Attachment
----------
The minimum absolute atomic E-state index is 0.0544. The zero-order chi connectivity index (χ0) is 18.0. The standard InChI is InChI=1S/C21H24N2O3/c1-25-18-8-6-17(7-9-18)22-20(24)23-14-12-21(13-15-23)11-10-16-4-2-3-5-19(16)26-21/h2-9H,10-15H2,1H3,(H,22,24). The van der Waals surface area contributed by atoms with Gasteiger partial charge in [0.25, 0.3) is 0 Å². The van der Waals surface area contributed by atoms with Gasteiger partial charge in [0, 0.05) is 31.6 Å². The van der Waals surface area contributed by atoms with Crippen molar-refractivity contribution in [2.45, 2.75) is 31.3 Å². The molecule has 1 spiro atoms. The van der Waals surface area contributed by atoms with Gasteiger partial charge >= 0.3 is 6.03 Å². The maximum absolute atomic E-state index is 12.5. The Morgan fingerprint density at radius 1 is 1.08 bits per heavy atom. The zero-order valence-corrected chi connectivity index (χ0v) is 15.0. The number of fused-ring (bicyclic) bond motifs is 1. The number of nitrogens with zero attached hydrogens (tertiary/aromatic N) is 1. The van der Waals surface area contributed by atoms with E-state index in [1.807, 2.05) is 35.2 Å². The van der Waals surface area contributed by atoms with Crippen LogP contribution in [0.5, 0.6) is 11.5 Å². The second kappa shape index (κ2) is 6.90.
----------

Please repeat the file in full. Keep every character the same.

The minimum absolute atomic E-state index is 0.0544. The zero-order chi connectivity index (χ0) is 18.0. The standard InChI is InChI=1S/C21H24N2O3/c1-25-18-8-6-17(7-9-18)22-20(24)23-14-12-21(13-15-23)11-10-16-4-2-3-5-19(16)26-21/h2-9H,10-15H2,1H3,(H,22,24). The van der Waals surface area contributed by atoms with Gasteiger partial charge in [0.25, 0.3) is 0 Å². The van der Waals surface area contributed by atoms with Gasteiger partial charge in [0, 0.05) is 31.6 Å². The van der Waals surface area contributed by atoms with Crippen molar-refractivity contribution in [2.45, 2.75) is 31.3 Å². The molecule has 1 spiro atoms. The van der Waals surface area contributed by atoms with Gasteiger partial charge >= 0.3 is 6.03 Å². The maximum absolute atomic E-state index is 12.5. The Morgan fingerprint density at radius 1 is 1.08 bits per heavy atom. The zero-order valence-corrected chi connectivity index (χ0v) is 15.0. The number of fused-ring (bicyclic) bond motifs is 1. The number of nitrogens with zero attached hydrogens (tertiary/aromatic N) is 1. The van der Waals surface area contributed by atoms with E-state index in [1.807, 2.05) is 35.2 Å². The van der Waals surface area contributed by atoms with Crippen LogP contribution in [0.5, 0.6) is 11.5 Å². The second kappa shape index (κ2) is 6.90.